So, as an example, I grabbed the release notice for the July 2022 issue of The PCLinuxOS Magazine. I went to the directory where I had it stored, and opened a terminal window for that particular directory.
I then entered the pandoc command as follows:
pandoc -o July-2022-Release-Notice.pdf July-2022-Release-Notice.txt
This tells pandoc that the output file (the "-o" command line option) will be the same as the input text file, but with the ".pdf" file extension. That is, we'll create the July-2022-Release-Notice.pdf file from the July-2022-Release-Notice.txt input file. For what it's worth, you can list multiple input files, separated by a space. This allows you to take multiple input files and create one PDF output file with the contents of all of the input files. Be aware that by just listing multiple input files, pandoc will just concatenate the second file right at the end of the first file, and the third file at the end of the second file, and so on. Pandoc will simply insert a blank line by default, before appending each subsequent input file to the end of the resulting PDF.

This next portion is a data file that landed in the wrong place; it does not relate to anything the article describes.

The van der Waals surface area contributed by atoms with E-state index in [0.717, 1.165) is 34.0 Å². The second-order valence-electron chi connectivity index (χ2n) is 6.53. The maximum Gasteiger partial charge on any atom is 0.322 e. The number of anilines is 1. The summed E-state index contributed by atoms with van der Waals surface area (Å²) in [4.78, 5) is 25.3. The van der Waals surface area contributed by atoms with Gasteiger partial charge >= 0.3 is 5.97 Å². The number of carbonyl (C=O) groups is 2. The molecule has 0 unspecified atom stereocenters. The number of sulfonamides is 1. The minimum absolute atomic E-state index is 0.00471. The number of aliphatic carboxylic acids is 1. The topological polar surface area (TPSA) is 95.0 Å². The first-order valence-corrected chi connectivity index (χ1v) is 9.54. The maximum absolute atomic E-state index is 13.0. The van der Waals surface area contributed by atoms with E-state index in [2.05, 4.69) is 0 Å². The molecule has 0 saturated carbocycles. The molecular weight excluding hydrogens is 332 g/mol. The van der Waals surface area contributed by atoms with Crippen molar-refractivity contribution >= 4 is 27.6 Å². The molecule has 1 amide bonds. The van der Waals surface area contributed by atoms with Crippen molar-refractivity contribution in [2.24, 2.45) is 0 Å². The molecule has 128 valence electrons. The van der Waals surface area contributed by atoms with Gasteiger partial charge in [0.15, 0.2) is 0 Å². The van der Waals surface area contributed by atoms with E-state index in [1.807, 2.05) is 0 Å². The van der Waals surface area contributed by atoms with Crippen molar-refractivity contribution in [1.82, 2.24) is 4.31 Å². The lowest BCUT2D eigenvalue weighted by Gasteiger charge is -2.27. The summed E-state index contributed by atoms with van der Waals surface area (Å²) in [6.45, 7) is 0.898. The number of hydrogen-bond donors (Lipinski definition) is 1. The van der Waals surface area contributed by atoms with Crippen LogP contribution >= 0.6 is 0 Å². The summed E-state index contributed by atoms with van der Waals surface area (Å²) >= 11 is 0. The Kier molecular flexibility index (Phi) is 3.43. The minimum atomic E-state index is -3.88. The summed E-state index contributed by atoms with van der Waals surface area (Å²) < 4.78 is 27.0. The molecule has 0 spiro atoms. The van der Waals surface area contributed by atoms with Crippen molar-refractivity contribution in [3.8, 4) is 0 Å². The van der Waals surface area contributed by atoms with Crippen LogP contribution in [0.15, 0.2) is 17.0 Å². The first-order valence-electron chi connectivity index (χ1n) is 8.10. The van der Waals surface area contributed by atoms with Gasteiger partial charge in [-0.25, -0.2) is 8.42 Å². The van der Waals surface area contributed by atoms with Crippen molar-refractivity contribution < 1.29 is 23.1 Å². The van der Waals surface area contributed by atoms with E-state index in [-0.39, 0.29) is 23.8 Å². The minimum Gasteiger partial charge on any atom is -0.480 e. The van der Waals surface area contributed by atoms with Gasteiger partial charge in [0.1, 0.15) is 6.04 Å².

Screenshot of pandoc created PDF in qpdfview PDF reader.
Pandoc is a mighty little program. I've just illustrated its use in the simplest way possible. But pandoc is more. Much more. It is capable of outputting files in many different formats. Some of the more common output formats include Oo/LO ODT files, PDF files, HTML, Microsoft Word DOCX files, DocBook, DokuWiki, EPUB, FB2, JSON, LaTeX, MediaWiki, and man, to name a few. It can also convert between the various formats that it supports. In my testing, I was unable to trip up pandoc in its conversions, and it worked quickly and flawlessly. But for this article, we're going to restrict ourselves just to PDF files. If you want to know more about some of the other uses for pandoc, I recommend reading the pandoc man pages as a good starting point, by typing man pandoc at a command line prompt.